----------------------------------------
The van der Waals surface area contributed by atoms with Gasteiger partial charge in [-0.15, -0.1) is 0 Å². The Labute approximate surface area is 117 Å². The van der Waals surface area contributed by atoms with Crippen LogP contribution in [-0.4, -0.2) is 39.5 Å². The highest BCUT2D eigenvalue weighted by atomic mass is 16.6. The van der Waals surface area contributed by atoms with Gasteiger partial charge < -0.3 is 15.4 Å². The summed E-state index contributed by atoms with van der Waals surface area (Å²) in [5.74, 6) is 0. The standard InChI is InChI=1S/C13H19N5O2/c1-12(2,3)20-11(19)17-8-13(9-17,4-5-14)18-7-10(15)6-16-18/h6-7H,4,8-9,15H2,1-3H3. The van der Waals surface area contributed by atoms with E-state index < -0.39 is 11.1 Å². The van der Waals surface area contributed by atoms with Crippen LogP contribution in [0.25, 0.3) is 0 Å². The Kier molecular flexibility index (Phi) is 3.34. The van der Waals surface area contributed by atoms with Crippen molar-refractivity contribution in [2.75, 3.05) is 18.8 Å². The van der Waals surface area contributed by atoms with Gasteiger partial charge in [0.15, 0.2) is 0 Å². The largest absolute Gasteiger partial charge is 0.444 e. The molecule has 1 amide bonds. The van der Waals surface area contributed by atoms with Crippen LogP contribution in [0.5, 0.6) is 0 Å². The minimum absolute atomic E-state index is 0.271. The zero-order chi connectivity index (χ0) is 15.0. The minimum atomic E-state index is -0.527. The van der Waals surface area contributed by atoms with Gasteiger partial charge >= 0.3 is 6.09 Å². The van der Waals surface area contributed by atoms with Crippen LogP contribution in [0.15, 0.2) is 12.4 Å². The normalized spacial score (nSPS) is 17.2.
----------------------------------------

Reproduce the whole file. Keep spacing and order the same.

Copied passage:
The van der Waals surface area contributed by atoms with Gasteiger partial charge in [-0.15, -0.1) is 0 Å². The Labute approximate surface area is 117 Å². The van der Waals surface area contributed by atoms with Crippen LogP contribution in [-0.4, -0.2) is 39.5 Å². The highest BCUT2D eigenvalue weighted by atomic mass is 16.6. The van der Waals surface area contributed by atoms with Gasteiger partial charge < -0.3 is 15.4 Å². The summed E-state index contributed by atoms with van der Waals surface area (Å²) in [5.74, 6) is 0. The standard InChI is InChI=1S/C13H19N5O2/c1-12(2,3)20-11(19)17-8-13(9-17,4-5-14)18-7-10(15)6-16-18/h6-7H,4,8-9,15H2,1-3H3. The van der Waals surface area contributed by atoms with E-state index < -0.39 is 11.1 Å². The van der Waals surface area contributed by atoms with Crippen LogP contribution in [0.25, 0.3) is 0 Å². The Kier molecular flexibility index (Phi) is 3.34. The van der Waals surface area contributed by atoms with Crippen molar-refractivity contribution in [2.75, 3.05) is 18.8 Å². The van der Waals surface area contributed by atoms with Gasteiger partial charge in [0.15, 0.2) is 0 Å². The largest absolute Gasteiger partial charge is 0.444 e. The molecule has 1 amide bonds. The van der Waals surface area contributed by atoms with Crippen LogP contribution in [0.5, 0.6) is 0 Å². The minimum absolute atomic E-state index is 0.271. The zero-order chi connectivity index (χ0) is 15.0. The minimum atomic E-state index is -0.527. The van der Waals surface area contributed by atoms with Gasteiger partial charge >= 0.3 is 6.09 Å². The van der Waals surface area contributed by atoms with Crippen LogP contribution in [0.15, 0.2) is 12.4 Å². The normalized spacial score (nSPS) is 17.2.